Taught early in the breed’s history to bond closely with its master, the Black Russian Terrier is intensely loyal.  The breed will seek out people and other animals to form close relationships with.  The Black Russian Terrier has a strong desire to be with people and therefore should never be left in a kennel or fenced in a backyard alone.  When left on its own for long periods of time, the Black Russian Terrier may become defensive and protective of its perceived territory, guarding it fiercely even from its owner.  Because of the Black Russian Terrier’s highly protective nature, it will warn you of any unusual activities in the area, but generally the breed is soft-spoken and will only bark when necessary.  Although the breed does not make a habit of uncontrolled barking, it is still recommended that the Black Russian Terrier be taught a stop bark command.  While the Black Russian Terrier is known to be easily trainable, you may find the breed quite difficult to retrain, therefore any bad behavior should be addressed immediately and early on in the dog’s training in order to prevent it from becoming a habit.

 

The Black Russian Terrier, despite its size and strength, is known to be the easiest of the Terrier breeds to train.  Intelligent and reliable, they are eager to please and when properly trained, they are consistent in temperament and behavior.  Black Russian Terrier pups exhibit the breed’s inherent intelligence even at their young age.  They are quick to learn, adaptive, and playful. Black Russian Terrier pups are very curious little creatures, supervision is therefore recommended at this early stage in their development as they will poke their little noses into just about anything while exploring.  The breed is a quick study and will learn from other pets in the household as well.  The Black Russian Terrier is easily housebroken, especially if bunking with a dog that has already learned this lesson.  As pups, the Black Russian Terrier should be treated firmly; precise training is necessary for the dog to understand boundaries and proper behavior so as to prevent their mutiny of the home in adulthood.  It is also advisable that an owner does not get into the habit of allowing the Black Russian Terrier pup to sleep in bed with them, as they develop habits early on and will still desire to continue to sleep in bed with you as a large adult dog.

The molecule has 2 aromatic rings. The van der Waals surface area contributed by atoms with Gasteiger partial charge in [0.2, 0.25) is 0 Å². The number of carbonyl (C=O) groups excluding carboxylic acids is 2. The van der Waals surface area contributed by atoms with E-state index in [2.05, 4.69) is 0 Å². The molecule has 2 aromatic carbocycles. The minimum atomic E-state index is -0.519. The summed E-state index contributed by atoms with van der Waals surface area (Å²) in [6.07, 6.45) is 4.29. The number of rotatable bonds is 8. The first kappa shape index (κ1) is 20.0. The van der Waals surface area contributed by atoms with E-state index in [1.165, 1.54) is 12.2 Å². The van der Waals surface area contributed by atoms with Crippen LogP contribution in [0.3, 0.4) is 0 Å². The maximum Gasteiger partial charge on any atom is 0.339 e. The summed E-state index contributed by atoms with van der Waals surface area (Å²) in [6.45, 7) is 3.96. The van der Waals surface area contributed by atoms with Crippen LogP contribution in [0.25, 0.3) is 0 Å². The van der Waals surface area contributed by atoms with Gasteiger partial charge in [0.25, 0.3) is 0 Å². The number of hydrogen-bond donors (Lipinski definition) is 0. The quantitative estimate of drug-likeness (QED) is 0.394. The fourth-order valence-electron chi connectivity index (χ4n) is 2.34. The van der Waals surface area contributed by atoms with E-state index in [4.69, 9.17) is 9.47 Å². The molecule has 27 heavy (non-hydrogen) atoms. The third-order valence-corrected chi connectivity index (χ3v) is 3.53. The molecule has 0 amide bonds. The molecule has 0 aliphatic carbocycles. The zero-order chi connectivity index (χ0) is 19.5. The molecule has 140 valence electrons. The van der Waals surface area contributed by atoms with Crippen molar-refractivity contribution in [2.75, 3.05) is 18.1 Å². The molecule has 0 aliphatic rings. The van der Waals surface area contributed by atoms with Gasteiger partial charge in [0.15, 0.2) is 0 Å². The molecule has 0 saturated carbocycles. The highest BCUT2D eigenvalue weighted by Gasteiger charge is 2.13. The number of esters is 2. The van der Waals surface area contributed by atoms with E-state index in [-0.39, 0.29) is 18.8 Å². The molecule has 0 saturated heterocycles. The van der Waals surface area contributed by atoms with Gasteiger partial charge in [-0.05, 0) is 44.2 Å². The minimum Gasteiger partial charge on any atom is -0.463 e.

When training the Black Russian Terrier breed, firmness, fairness, and consistency are absolutely necessary.  The breed should never be treated harshly when being trained.  The Black Russian Terrier loves people and therefore will bond quickly and firmly to its owner.  The breed has a strong desire to please and when treated fairly, you will find the dog to be a willing and able pupil.  The breed learns quickly and can form bad habits if allowed to act poorly as a pup, early training is recommended for the Black Russian Terrier.  During training, constant supervision and leadership are necessary to ensure that the dog develops into a confident and obedient member of your household.

 

Due to the Black Russian Terrier’s specific breeding, it is highly intelligent, with an excellent memory which allows the breed to absorb ad retain commands and training quickly.  The Black Russian Terrier excels at obedience and agility trials, as well as being a superb jumper.  Once a Black Russian Terrier has mastered the basics of obedience training, it is suggested that the dog be graduated to advances obedience and agility training.  Obedience and agility training help to establish “pack order” in the mind of the Black Russian Terrier, and assists in establishing leadership so the dog will properly understand its place among its human companions.  The breed can display dominance and this advanced training and the establishment of leadership from puppyhood will prevent the dog from displaying this dominant behavior. 

 

The Black Russian Terrier thrives on its close relationships with its family members, and consistent close contact with its human companions will bring out the best in this breed.  As puppies and even as adults, the Black Russian Terrier adores children.  It is an excited and enthusiastic playmate.  Females of the breed are known to bond very strongly with children.  The Black Russian Terrier is a large dog, but with a strong and balanced temperament making the breed extremely patient with children.  Often the Black Russian Terrier will allow the children in its family to climb on it and play rough without any defensive behavior.  The Black Russian Terrier is not only patient, but gentle and understanding of small children, often tolerating ear and tail pulls from them.  The breed has great endurance and will regularly play for long stretches of time with older children engaged in outdoor fun.  The Black Russian Terrier has been known to sleep inside the bedroom of the children in its home, or just outside their doors, acting as a guardian and watchdog.